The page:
“Bouncing forward” from adversity
Recent CARE conference explores ways of defining, measuring and developing interventions for resilience in older ages.
BY: Eleanor Yap
Depression and stress are at the highest particularly during midlife, those who are 50 to 59 years old. In the US, there is recent evidence that suicide rates among the middle aged are increasing. Resilience is therefore critical to protect against the demands of midlife. This topic was the focus of a conference on ageing and resilience in the 21st century organised by the Centre for Ageing Research & Education (CARE) at Duke-NUS Medical School under the aegis of the Association of Pacific Rim Universities (APRU).
Dr Amy Khor, Senior Minister of State for Health & Environment and Water Resources and guest-of-honour, shared at the opening ceremony of the conference: “Building resilience is central to ageing well.” She shared that we need to build resilience at three levels. First, we need to help seniors strengthen their ability to cope with challenges that come with ageing, physically and emotionally.
She added that as we age, we inevitably encounter failure, loss and illness. These could be the development of a chronic illness, the onset of disability, a transformation in one’s lifestyle due to retirement, the loss of a steady income, loneliness due to children moving away for education or employment, the passing away of a loved one or friends. “It is how we respond to these life events that defines our ensuing quality of life,” said Dr Khor.
Her second point is the need to strengthen resilience at the family level. “Ageing does not only involve individuals, it involves families. As our society grows older and family sizes shrink due to lower fertility and increasing rates of non-marriage, we need to think about ways to support family caregivers who are often relatively old,” she said.
Recent CARE research shows that older caregivers, 55 years and older, are more likely to have at least one chronic disease, mobility limitations, and a higher number of depressive symptoms compared to younger caregivers. In addition, caregivers in their 80s and 90s were found to be providing an average of about 50 hours of care per week. Dr Khor shared, “In order to better help our caregivers cope, especially older caregivers, we need to look into ways to bring care for our seniors closer to homes.”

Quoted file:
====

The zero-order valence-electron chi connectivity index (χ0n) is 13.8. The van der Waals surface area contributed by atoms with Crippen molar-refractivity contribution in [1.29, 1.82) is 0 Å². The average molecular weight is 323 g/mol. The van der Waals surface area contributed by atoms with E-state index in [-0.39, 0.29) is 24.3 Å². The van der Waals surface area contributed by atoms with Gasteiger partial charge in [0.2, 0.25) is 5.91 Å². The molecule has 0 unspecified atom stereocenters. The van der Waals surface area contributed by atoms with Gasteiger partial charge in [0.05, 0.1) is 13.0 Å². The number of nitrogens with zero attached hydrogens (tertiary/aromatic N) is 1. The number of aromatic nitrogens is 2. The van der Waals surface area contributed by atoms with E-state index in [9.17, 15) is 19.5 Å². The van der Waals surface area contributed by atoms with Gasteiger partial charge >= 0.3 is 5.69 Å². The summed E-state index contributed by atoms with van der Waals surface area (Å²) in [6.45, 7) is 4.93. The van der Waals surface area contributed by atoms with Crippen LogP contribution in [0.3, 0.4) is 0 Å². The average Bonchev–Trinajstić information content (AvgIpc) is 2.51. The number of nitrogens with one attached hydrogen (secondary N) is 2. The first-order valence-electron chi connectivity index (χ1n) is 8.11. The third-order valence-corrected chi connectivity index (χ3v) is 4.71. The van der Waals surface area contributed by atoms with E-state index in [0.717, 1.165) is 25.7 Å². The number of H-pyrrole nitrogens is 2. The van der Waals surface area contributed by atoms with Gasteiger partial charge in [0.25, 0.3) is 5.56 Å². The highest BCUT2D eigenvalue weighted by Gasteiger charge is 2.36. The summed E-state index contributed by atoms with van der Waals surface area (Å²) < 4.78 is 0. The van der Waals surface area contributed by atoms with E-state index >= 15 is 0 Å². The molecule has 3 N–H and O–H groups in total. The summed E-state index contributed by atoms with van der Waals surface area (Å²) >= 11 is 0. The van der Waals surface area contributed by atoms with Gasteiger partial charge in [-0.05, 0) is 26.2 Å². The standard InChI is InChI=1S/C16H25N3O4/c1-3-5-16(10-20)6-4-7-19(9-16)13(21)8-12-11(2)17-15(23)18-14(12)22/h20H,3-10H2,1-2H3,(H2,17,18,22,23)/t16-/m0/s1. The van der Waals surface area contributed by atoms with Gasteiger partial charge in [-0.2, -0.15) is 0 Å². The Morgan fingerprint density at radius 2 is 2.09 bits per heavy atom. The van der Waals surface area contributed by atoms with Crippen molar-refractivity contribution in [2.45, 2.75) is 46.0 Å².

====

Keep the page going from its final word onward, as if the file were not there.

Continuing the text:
Finally, her third point is the need to work on strengthening resilience at the community and society’s level, in order to better meet the challenges of an ageing population. “As families shrink, we need to strengthen community support for our seniors, to complement the role of families.” Research from CARE has shown that having larger social networks is correlated with better perceived health and fewer depressive symptoms among older adults with the same number of chronic diseases.
Dr Khor said, “Larger social networks can help to buffer stressful situations and enable seniors to better reach out for physical help or emotional support. Strong and effective support networks can also lead to optimism in individuals as well as provide a source of social activity which can help improve health.”
Resilience can be developed
A speaker at the conference, Prof Barbara Resnick, Department of Organizational Systems and Adult Health, University of Maryland School of Nursing, US, shared through a telecast presentation: “Resilience can change over time. One can develop resilience. It combines personality and lived experiences.” She added that resilience is about accepting one’s new reality and trying to put together something that is good, a “bouncing forward” effect as she called it.
In her talk, she shared about psychosocial and physical resilience. “Psychosocial resilience is focused on being able to maintain a positive affect regardless, such as being an optimistic person. Physical resilience is the ability to recover or optimise function in the face of age-related losses or disease. Physical resilience results in perseverance and determination to overcome physical challenges encountered by a physically stressful event such as a hip fracture.” She shared that exercise and going to support groups are some examples of behaviours of resilience.
Knowing how to be resilient is key, keeping in mind that longitudinal work shows Singaporeans are living longer, but with more years spent disabled. Assoc Prof Angelique Chan, executive director of CARE, said that today, an older Singaporean woman at 60 can expect to live 70 percent of her remaining years (26) without disability, while an older Singaporean man at 60 can expect to live 88 percent of his remaining years (22) without disability.
Policy briefs launched
During the conference, CARE also launched Series 2 and 3 of its Research/Policy Brief Series, which details key research findings for use in policy and planning recommendations. Series 2 focuses on the predictors of falls among older Singaporeans, while Series 3 focuses on the plight of caregivers of the elderly in Singapore who are not only older themselves but providing long hours of care.